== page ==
Today many people that have saved for years and had planned to retire on the interest from their savings are being forced to receive meager and historically low interest returns on their savings while inflation lowers their buying power. When it comes to the supply and demand dynamics of the economy many people would be surprised as to the flexibility of demand. Americans are so wasteful that often they can reduce consumption with little impact on the quality of life. Sometimes by cutting back people discover that "less is more", and that life is less cluttered. Until we shift to a better model of quality growth true demand will remain elusive and the economy will find it hard to move forward.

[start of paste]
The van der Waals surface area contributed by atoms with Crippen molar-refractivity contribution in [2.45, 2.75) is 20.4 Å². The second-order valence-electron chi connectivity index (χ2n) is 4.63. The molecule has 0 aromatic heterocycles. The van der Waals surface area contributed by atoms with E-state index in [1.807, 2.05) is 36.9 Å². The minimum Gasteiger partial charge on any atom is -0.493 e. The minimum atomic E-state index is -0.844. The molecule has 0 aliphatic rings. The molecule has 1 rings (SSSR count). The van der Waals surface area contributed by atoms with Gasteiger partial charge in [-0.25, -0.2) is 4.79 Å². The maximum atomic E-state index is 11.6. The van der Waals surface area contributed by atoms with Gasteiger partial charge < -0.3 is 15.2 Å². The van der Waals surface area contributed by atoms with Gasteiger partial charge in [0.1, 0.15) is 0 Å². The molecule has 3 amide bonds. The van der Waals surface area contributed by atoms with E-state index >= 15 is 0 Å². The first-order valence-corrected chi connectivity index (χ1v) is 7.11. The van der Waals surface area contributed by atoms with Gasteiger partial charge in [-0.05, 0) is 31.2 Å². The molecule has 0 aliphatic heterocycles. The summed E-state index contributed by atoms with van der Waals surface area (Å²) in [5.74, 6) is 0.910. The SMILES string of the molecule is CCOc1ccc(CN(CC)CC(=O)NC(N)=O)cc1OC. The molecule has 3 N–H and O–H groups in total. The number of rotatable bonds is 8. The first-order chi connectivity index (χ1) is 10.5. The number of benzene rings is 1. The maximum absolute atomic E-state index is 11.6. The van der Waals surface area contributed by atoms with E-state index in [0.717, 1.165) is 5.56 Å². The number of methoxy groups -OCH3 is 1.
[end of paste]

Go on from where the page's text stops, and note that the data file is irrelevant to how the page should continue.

FOOTNOTE; As always comments are encouraged. Please take time to scan the archives for other articles that might interest you. This dovetails with two other post concerning the dismal job market and why businesses are not hiring;